Page 2 of 11 - About 109 Essays
  • Self-Centeredness In Hermann Hesse's Siddhartha

    The existence of self-centeredness and the lack of evolution within the human spirit are not ideas unique to just this current generation, they have been occurring since the beginning of mankind. The novel Siddhartha follows a member of the Buddhist faith, Siddhartha as he searches for the best way to attain the spiritual bliss, Nirvana. Siddhartha begins his venture towards Nirvana with the notion that no one can teach him anything, he can only learn from the best tutor, himself. However, it…

    Words: 1185 - Pages: 5
  • The River In Hermann Hesse's Siddhartha

    The most important aspect of this chapter was the setting which was the river. Siddhartha asked the ferryman if he could learn about the river as the ferryman’s apprentice. Vasudeva graciously accepted. Siddhartha was astounded by the ferryman’s profound ability to listen. The key to learning from the river, according to Vasudeva, was listening. The river taught the two men about life. Siddhartha learned to listen to the river, and his emotions continued to open up and embrace the world, without…

    Words: 275 - Pages: 2
  • Bhagavad Gita Meaning

    Brahman (2 meanings) 1- A concept found in the Vedas and Upanishads. A Sanskrit word for the ultimate reality/principle in the universe. 2- Top of a caste system which include priests. Bhagavad Gītā- A Hindu scripture written in Sanskrit. It is a part of the Mahabharata. The Bhagavad Gita is a story of Arjuna and the difficult decisions he has to make. Thus he is guided through them by Krishna. Buddha (word meaning and historical figure) The meaning of buddha is one who has been awakened…

    Words: 453 - Pages: 2
  • Dukkha Research Paper

    Dukkha means suffering from both the physical or the mental part of the body. Buddhists that follow the Buddhism way of life understand that suffering is part of life and the only way to end suffering is to understand the truth of dukkha through the four noble truths taught by the Buddha Dharma. Many people see suffering in a pessimistic way, but Buddhists see suffering in a more realistic point of view; neither pessimistic nor optimistic. They understand that every living thing will experience…

    Words: 697 - Pages: 3
  • The Power Of Language In Siddhartha By Hermann Hesse

    Whether it be chanting for a sacred ritual or eloquent discourse for business relation and even informal chat between two friends, the power of language is indisputable by all cultures in the world. The novel Siddhartha by Hermann Hesse aimed to change this classic view on the power of words and assert that, although language is invaluable for worldly affairs, when dealing with the forces of divinity and higher spiritual enlightenment, words lead to distortion of concepts. An overwhelming theme…

    Words: 1296 - Pages: 6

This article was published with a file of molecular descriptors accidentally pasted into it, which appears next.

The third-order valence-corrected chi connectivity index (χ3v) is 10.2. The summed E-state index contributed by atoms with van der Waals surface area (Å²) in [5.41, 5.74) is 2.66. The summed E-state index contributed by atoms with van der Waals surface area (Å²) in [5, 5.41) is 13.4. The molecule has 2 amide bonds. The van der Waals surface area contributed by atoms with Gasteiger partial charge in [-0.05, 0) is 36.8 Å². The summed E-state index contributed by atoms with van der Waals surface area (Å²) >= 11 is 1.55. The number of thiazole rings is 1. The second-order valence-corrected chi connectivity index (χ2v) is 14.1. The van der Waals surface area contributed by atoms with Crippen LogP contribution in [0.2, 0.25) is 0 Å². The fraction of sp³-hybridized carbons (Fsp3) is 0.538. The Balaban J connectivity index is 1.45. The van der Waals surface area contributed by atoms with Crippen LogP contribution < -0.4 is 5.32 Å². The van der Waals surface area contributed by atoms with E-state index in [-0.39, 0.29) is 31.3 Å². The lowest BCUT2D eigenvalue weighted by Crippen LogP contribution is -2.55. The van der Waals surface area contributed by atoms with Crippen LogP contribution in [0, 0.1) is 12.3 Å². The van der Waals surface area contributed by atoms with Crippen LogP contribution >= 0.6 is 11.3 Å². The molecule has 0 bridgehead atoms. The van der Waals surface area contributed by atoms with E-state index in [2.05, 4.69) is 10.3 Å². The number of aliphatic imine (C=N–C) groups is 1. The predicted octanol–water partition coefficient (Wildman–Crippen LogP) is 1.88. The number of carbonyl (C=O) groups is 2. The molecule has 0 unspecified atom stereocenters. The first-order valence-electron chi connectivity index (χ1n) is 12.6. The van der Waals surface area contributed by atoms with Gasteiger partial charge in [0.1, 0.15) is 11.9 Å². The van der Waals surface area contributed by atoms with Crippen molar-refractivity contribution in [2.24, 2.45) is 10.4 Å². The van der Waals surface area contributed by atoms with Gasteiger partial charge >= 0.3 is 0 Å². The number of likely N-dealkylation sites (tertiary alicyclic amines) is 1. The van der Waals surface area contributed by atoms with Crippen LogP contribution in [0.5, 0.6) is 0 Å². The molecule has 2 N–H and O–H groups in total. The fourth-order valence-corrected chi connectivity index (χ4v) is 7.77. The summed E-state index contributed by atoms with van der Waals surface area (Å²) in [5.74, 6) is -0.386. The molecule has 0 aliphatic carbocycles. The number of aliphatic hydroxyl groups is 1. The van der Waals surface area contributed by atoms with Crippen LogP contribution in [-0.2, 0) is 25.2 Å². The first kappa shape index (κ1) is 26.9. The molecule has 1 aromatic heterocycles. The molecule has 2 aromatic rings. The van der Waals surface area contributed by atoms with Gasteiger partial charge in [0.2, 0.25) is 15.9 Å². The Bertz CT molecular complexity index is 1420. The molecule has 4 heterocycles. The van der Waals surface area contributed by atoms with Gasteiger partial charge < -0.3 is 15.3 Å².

• The Importance Of Silence In Ghosh's 'Hungry Tide'

    Silence is an important aspect of the Hindu tradition. Silence is a preparation, a way of knowing oneself, and also of knowing the world, as is revealed in the tapashyaa(s) (meditation) of the muni(s) (sages). In fact, the word ‘muni’ has its origin in the Sanskrit word ‘mauna’, meaning silence, the maintenance of which is believed to inculcate power and knowledge, as opposed to speech that saps all energy. Silence, as a spiritual entity, is common both in the Buddhist philosophy and in the…

    Words: 996 - Pages: 4
  • Rhetorical Analysis Of Imagine

    I chose to compose my paper not on a film discourse or advertisement, but rather a tune composed by a legend, whom which his verses emerged to me for this assignment. Buddha once said,“It is better to conquer yourself than to win a thousand battles. Then the victory is yours. It cannot be taken from you.” As a buddhist, we tend to imagine a beautiful world filled with peace and tranquility. John Lennon, the king who stands out amongst the most emotion filled tunes who makes his audience think,…

    Words: 815 - Pages: 4
  • Buddhism The Paradox Of Nirvana And Anatman

    An Exploration of Buddhism: The Paradox of Nirvana and Anatman According to Buddhist philosophy, there are three characteristics of existence. These are that all things are impermanent and constantly changing, that suffering is inevitable and constant and the concept of anatman, or that there is no lasting self. This may seem to be a pessimistic view; however, Buddhism allows for the liberation of this endless suffering known as duhka. Through the unwavering following of the Eightfold Path one…

    Words: 1031 - Pages: 5
  • Video Essay: The Reflecting Pool

    Video Essay: Comparing Uncle Boon Mee Who Can Recall His Past Lives and The Reflecting Pool Uncle Boonmee Who Can Recall His Past Lives produced and directed by Apichatpong Weerasethakul and The Reflecting Pool by Bill Viola are both art films that address on the subject of reincarnation or rebirth. The former is a narrative film whereas the latter is an art video. The Reflecting Pool, a 7-minute art video by Bill Viola, is influenced by his interest in Western and Eastern art,…

    Words: 1128 - Pages: 5
  • Mauni Amavasya Silence Essay

    The quest for Oneness has attracted many a seeker on the path of contemplation through the practice of silence. J Krishnamurti often said: "The mind that enters itself goes on a long pilgrimage from which there is no return." Silence was the defining characteristic of both Mahavira and Buddha's search for meaning — one observed silence for 12 years on his chosen path and the other was exemplified as the silent sage, Sakyamuni, "the silent one of the Sakya tribe". Apart from its religious import…

    Words: 1194 - Pages: 5
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